There were long queues in front of more than twenty pay desks. On average, at least 15 persons in front of a pay desk. Even the queue in front of the pay desk for smaller quantities was very long: more than 50 persons, as I could quickly estimate. Vítor and I made use of a simple trick: each of us joined a different queue. This time, my queue was faster, and Vitor left his queue and joined me. I have no real idea how this simple trick would be received by Dutch shoppers. But I fear that at least some of the people waiting behind us would give us nasty remarks. Here in Brazil, it is quite common, no one who really cares about that. For me it was quite obvious that almost all cashiers were having a dark skin, while the shopping crowd was predominantly white to very white. Many of them had blond hair, painted or natural. Welcome in Southern Brazil!
The bar codes on the mattresses were moved along the code scanner. The display showed an amount of 24 reais. Vítor immediately complained: ‘They cost 13 reais?’ The cashier had clear instructions about what to do when there were complaints about the prices. She immediately called a roller skate girl. This girl was a fast skater, because she returned within one minute. And she confirmed our complaint. The manager was called in, and he used his especially authorized badge to undo the mutations. When we were thinking more about that, on our way back, it was possible that we were wrong. The price ticket was presumably linked to the camouflage mattresses of inferior quality. But why bother, we had our mattresses for a very cheap price…
We carried our mattresses, that were wrapped in plastic. At the exit of the hypermarket, they were marked with a large colored adhesive. The guards inside the shopping mall would then observe that we have paid for them. Vítor, who already was familiar with my eagerness to photograph everything, proposed to look further around in the shopping mall. We restricted ourselves to the galleries that surrounded the large open space in the center. We followed the crowd on their climb on the escalators, until the top floor. The sixth floor was a parking lot. We walked along hundred of parked cars. The vast majority was built in the recent years and, besides the common brands as Fiat, Chevrolet, and Volkswagen, we observed less common brands as Peugeot, the Japanese brands, Chrysler, Volvo and even a Porsche. It was clear: the people visiting this mall were not from the lower class, but from the upper middle class and the upper class.
The Shopping Iguatemi in Florianópolis contains no less than 330 shops. More than two times the amount in Hoog Catarijne, for many years the largest indoor shopping mall in The Netherlands. The parking lot has room for almost 1500 cars. The 18 restaurants inside the shopping have a joint capacity of 800 seats. This shopping, together with those in Porto Alegre and in São Paulo, is the largest of the company. The company states, with pride, that at least ten million people visit the shopping centers, per year. A respectable number. In December 2005, when I was in São Paulo (together with my friend Carol), I visited the shopping mall there. At that time, two weeks before Christmas, the mall was decorated with English and American-style Christmas decorations. A lot of money and time was spent to attract more customers.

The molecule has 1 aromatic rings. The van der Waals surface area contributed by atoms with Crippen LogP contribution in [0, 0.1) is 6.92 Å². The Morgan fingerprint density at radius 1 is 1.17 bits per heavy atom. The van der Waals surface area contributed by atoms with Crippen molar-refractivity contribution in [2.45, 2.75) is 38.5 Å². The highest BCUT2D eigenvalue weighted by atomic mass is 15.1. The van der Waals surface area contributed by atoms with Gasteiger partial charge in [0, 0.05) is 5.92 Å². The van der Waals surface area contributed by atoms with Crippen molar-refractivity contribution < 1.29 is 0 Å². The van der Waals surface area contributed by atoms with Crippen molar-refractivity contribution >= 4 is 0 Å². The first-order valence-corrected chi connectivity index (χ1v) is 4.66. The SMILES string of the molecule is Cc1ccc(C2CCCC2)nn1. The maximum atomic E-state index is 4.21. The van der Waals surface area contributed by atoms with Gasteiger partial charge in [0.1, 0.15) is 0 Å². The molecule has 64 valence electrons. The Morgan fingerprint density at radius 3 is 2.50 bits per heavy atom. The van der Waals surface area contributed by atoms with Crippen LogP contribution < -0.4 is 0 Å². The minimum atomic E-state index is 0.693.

Back in Floripa. There was an exhibition of photographs on the ground floor, met life-size posters of artistic nudity. The models covered their intimate parts, or they were posing in such a way that these parts were invisible. Not only female models, also male models. And indeed, the male models attracted many (young) feminine costumers. The female models could count on many (older) masculine and (younger) feminine customers. There was no atmosphere of shame or shyness, no one was laughing secretly. No obscene remarks or gestures, but – as far as I could understand them – short, polite remarks… About thirty minutes later, we crossed the avenue again and walked to the campus, with the mattresses dangling in our hands. It was already half past ten when we entered the campus, the students already made their introduction party. We quickly dropped our mattresses and joined the partying crowd. It was already 4 AM, when we were able to test our newly bought mattresses. For a very short night rest… More about that in the next episode…
By Dr. Adriano Antoine Robbesom
Original text in Dutch, translation with help of Google Translator .